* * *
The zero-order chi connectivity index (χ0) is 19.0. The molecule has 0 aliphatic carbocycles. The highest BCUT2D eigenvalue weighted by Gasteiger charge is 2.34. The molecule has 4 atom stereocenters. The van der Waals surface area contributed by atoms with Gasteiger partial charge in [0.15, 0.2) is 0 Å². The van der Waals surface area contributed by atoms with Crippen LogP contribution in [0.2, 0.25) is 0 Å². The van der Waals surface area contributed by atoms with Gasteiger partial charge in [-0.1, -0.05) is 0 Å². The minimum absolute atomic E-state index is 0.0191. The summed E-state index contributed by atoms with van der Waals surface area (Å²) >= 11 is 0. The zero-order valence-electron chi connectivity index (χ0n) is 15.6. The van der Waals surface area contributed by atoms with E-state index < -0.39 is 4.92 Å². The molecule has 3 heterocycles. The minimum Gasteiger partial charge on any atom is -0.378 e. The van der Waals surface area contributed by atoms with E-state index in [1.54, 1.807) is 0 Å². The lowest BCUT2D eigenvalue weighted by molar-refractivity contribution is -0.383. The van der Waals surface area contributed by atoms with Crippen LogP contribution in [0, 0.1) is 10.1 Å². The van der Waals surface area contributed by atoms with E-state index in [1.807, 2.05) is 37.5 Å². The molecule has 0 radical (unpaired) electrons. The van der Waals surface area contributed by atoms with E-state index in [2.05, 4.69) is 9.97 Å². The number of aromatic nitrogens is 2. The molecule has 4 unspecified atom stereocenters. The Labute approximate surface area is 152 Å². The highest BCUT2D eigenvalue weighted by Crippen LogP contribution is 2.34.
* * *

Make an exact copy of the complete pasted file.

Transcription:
The zero-order chi connectivity index (χ0) is 19.0. The molecule has 0 aliphatic carbocycles. The highest BCUT2D eigenvalue weighted by Gasteiger charge is 2.34. The molecule has 4 atom stereocenters. The van der Waals surface area contributed by atoms with Gasteiger partial charge in [0.15, 0.2) is 0 Å². The van der Waals surface area contributed by atoms with Crippen LogP contribution in [0.2, 0.25) is 0 Å². The van der Waals surface area contributed by atoms with Gasteiger partial charge in [-0.1, -0.05) is 0 Å². The minimum absolute atomic E-state index is 0.0191. The summed E-state index contributed by atoms with van der Waals surface area (Å²) >= 11 is 0. The zero-order valence-electron chi connectivity index (χ0n) is 15.6. The van der Waals surface area contributed by atoms with E-state index < -0.39 is 4.92 Å². The molecule has 3 heterocycles. The minimum Gasteiger partial charge on any atom is -0.378 e. The van der Waals surface area contributed by atoms with E-state index in [1.54, 1.807) is 0 Å². The lowest BCUT2D eigenvalue weighted by molar-refractivity contribution is -0.383. The van der Waals surface area contributed by atoms with Crippen LogP contribution in [0, 0.1) is 10.1 Å². The van der Waals surface area contributed by atoms with E-state index in [1.807, 2.05) is 37.5 Å². The molecule has 0 radical (unpaired) electrons. The van der Waals surface area contributed by atoms with E-state index in [2.05, 4.69) is 9.97 Å². The number of aromatic nitrogens is 2. The molecule has 4 unspecified atom stereocenters. The Labute approximate surface area is 152 Å². The highest BCUT2D eigenvalue weighted by Crippen LogP contribution is 2.34.